A plaque remaining from the Big Apple Night Club at West 135th Street and Seventh Avenue in Harlem.

Above, a 1934 plaque from the Big Apple Night Club at West 135th Street and Seventh Avenue in Harlem. Discarded as trash in 2006.

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Entry from November 13, 2010
“There are no lost causes because there are no gained causes”

T.S. Eliot (1888-1965) wrote in 1929: “If we take the widest and wisest view of a Cause, there is no such thing as a Lost Cause because there is no such thing as a Gained Cause. We fight for lost causes because we know that our defeat and dismay may be the preface to our successors’ victory, though that victory itself will be temporary; we fight rather to keep something alive than in the expectation that anything will triumph.”

William Ralph Inge (1860-1954) wrote the more-familiar form in 1931: “There are no lost causes, because there are no gained causes.”

The conservative writer Russell Kirk (1918-1994) used the saying in many of his writings. The saying means that there is the cause—it might temporarily win or lose, but it’s neither a “lost cause” nor a “gained cause.”


Wikipedia: T. S. Eliot
Thomas Stearns Eliot OM (September 26, 1888 – January 4, 1965) was an American-born English poet, playwright, and literary critic, arguably the most important English-language poet of the 20th century. The poem that made his name, The Love Song of J. Alfred Prufrock—started in 1910 and published in Chicago in 1915—is regarded as a masterpiece of the modernist movement, and was followed by some of the best-known poems in the English language, including Gerontion (1920), The Waste Land (1922), The Hollow Men (1925), Ash Wednesday (1930), and Four Quartets (1945). He is also known for his seven plays, particularly Murder in the Cathedral (1935). He was awarded the Nobel Prize in Literature in 1948.

Wikipedia: William Ralph Inge
William Ralph Inge (pronounced /ˈɪŋ/ “ing”; 6 June 1860 – 26 February 1954) was an English author, Anglican priest, professor of divinity at Cambridge, and Dean of St Paul’s Cathedral, which provided the appellation by which he was widely known, “Dean Inge.”

Wikipedia: Russell Kirk
Russell Kirk (October 19, 1918 – April 29, 1994) was an American political theorist, moralist, historian, social critic, literary critic, and fiction author known for his influence on 20th century American conservatism. His 1953 book, The Conservative Mind, gave shape to the amorphous post-World War II conservative movement. It traced the development of conservative thought in the Anglo-American tradition, giving special importance to the ideas of Edmund Burke. Kirk was also considered the chief proponent of traditionalist conservatism.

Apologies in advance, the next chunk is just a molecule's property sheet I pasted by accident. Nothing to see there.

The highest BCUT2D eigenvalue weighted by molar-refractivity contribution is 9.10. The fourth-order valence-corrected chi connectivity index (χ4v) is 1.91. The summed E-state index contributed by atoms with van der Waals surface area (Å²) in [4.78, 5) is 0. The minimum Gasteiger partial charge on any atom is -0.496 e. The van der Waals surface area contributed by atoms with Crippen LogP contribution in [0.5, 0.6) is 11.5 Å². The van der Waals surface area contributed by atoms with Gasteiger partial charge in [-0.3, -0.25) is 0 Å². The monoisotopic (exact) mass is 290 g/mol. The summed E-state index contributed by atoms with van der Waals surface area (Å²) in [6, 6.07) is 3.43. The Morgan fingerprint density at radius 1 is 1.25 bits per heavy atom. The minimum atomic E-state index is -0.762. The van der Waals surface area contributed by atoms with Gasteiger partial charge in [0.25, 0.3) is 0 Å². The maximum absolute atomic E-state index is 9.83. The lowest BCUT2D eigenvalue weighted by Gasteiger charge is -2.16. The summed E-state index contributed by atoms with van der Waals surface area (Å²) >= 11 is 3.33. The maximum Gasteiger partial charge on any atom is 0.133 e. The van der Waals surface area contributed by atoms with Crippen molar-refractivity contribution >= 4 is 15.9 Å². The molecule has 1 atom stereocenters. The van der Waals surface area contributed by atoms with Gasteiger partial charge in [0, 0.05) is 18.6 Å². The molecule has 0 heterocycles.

Google Books
For Lancelot Andrewes:
Essays on style and order

By T. S. Eliot
Garden City, NY: Doubleday, Doran and Co.
1929
Pg. 78:
If we take the widest and wisest view of a Cause, there is no such thing as a Lost Cause because there is no such thing as a Gained Cause. We fight for lost causes because we know that our defeat and dismay may be the preface to our successors’ victory, though that victory itself will be temporary; we fight rather to keep something alive than in the expectation that anything will triumph.

Google Books
More lay thoughts of a dean
By William Ralph Inge
New York, NY: Putnam
1931
Pg. 201:
There are no lost causes, because there are no gained causes. Good and evil may be scotched, but never killed. There are tides in the spiritual life. We should not worry too much when the tide goes out. It is a sign of life.

Google Books
Rumbles Left and Right:
A book about troublesome people and ideas

By William F. Buckley
New York, NY: Putnam
1963
Pg. 11 (Introduction by Russell Kirk):
Yet, as Mr. T. S.  Eliot observes, there are no lost causes, because there are no gained causes. And the follies which Mr. Buckley scourges rise ghastly from their graves in every generation.

Google Books
The Conservative Mind:
From Burke to Elliot

By Russell Kirk
South Bend, IN: Gateway Editions
1978
Pg. 431:
As Eliot wrote in his essay on Francis Herbert Bradley, “If we take the widest and wisest view of a Cause, there is no such thing as a Lost Cause, because there is no such thing as a Gained Cause. We fight for lost causes because we know that our defeat and dismay may be the preface to our successors’ victory, though the victory itself will be temporary; we fight rather to keep something alive than in the expectation that it will triumph.”

Google Books
Aftermath:
The Clinton impeachment and the presidency in the age of political spectacle

By Leonard V. Kaplan
New York, NY: New York University Press
2001
Pg. 256:
Russell Kirk, who forgot more about American culture than Mr. Weyrich remembers, liked to say that “There are no lost causes because there are no gained causes.”

The University Bookman
Volume 46, Number 4 (Winter 2008)
Lost Causes and Gained Causes
Russell Kirk’s Legacy After 15 Years

By James E. Person Jr.
When conservative man of letters Russell Kirk (1918–1994) died nearly 15 years ago, he had been honored by Presidents and friends great and small, quoted by the learned, and lauded as the author of one of the seminal works in modern cultural history, The Conservative Mind.

Posted by Barry Popik
New York CityGovernment/Law/Politics/Military • (0) Comments • Saturday, November 13, 2010 • Permalink